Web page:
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  • Writer's pictureAmari 'Mari' McGee

Transgender 101: Everything You Ever Wanted to Know But Were Afraid To Ask

When it comes to the transgender community, there is so much that many of us don’t know. This is partially because people who are transgender are often misunderstood or left out of mainstream discussions about gender and sexuality, which leaves us all with a lot of unanswered questions.

As someone who identifies as transgender, I can understand from an ally’s position, how it can be difficult to know everything about the transgender community and how best to support the community.

If you’ve recently been introduced to the world of transgender individuals or are interested in learning more about them, this article will provide you with some very basic information that will help you better understand the transgender community.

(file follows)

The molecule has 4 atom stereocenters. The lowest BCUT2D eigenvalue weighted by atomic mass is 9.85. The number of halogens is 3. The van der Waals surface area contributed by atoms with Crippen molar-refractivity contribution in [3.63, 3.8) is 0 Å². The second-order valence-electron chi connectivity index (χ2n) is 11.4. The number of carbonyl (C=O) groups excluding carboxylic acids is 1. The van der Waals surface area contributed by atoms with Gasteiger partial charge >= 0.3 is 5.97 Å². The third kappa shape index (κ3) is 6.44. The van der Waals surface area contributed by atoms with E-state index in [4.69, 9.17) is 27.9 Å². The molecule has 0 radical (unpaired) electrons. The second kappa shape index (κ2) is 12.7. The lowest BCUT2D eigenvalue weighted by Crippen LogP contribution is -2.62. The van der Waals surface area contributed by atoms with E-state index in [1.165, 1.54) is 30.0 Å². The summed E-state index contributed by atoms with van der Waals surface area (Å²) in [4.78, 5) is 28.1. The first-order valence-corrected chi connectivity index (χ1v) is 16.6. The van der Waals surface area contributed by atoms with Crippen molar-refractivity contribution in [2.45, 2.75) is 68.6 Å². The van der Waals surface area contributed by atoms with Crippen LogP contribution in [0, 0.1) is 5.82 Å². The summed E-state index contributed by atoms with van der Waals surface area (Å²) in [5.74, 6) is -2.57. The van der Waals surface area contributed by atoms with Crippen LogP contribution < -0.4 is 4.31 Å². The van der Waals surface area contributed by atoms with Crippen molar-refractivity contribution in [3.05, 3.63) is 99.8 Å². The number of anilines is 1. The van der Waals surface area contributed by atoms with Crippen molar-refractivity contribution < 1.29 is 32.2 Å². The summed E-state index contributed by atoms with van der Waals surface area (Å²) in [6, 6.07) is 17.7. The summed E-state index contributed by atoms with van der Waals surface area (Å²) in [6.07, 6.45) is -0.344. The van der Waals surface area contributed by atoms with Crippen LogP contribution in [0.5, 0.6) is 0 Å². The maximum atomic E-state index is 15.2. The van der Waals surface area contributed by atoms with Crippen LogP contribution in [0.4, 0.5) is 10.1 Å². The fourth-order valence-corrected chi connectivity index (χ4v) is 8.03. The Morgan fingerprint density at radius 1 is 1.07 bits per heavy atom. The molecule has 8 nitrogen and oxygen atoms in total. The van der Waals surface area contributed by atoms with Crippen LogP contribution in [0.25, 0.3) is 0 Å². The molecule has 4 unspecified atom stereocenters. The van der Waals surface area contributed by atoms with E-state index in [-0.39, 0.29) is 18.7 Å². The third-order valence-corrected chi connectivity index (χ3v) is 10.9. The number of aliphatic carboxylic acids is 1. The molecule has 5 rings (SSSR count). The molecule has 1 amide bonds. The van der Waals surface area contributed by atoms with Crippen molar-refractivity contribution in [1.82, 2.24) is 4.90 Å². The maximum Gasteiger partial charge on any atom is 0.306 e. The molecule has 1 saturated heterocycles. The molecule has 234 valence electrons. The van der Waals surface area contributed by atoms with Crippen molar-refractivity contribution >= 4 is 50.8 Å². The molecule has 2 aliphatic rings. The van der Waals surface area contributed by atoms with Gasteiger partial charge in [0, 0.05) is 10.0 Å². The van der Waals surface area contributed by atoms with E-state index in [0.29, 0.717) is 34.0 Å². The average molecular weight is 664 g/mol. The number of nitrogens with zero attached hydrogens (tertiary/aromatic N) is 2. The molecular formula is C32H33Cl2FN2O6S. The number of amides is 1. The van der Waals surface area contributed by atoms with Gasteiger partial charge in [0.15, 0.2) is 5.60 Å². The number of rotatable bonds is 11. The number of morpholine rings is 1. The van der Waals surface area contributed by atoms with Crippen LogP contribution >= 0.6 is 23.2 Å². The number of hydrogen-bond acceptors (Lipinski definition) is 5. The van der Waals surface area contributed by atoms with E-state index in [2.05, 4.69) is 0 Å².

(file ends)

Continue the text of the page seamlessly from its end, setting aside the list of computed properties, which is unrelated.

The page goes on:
Read on to discover more about what it means to be transgender, how gender identity and sexual orientation differs, and what you can do to support them in your everyday life.

What Does Being Transgender Mean?

Transgender is a term used to describe someone whose gender identity differs from their assigned sex at birth.

Gender identity is a person’s innate sense of being male, female, both, neither, or somewhere in between. This might be different from the gender that is expected from a person’s physical sex characteristics, including their sex organs and chromosomes, and how they are expected to behave.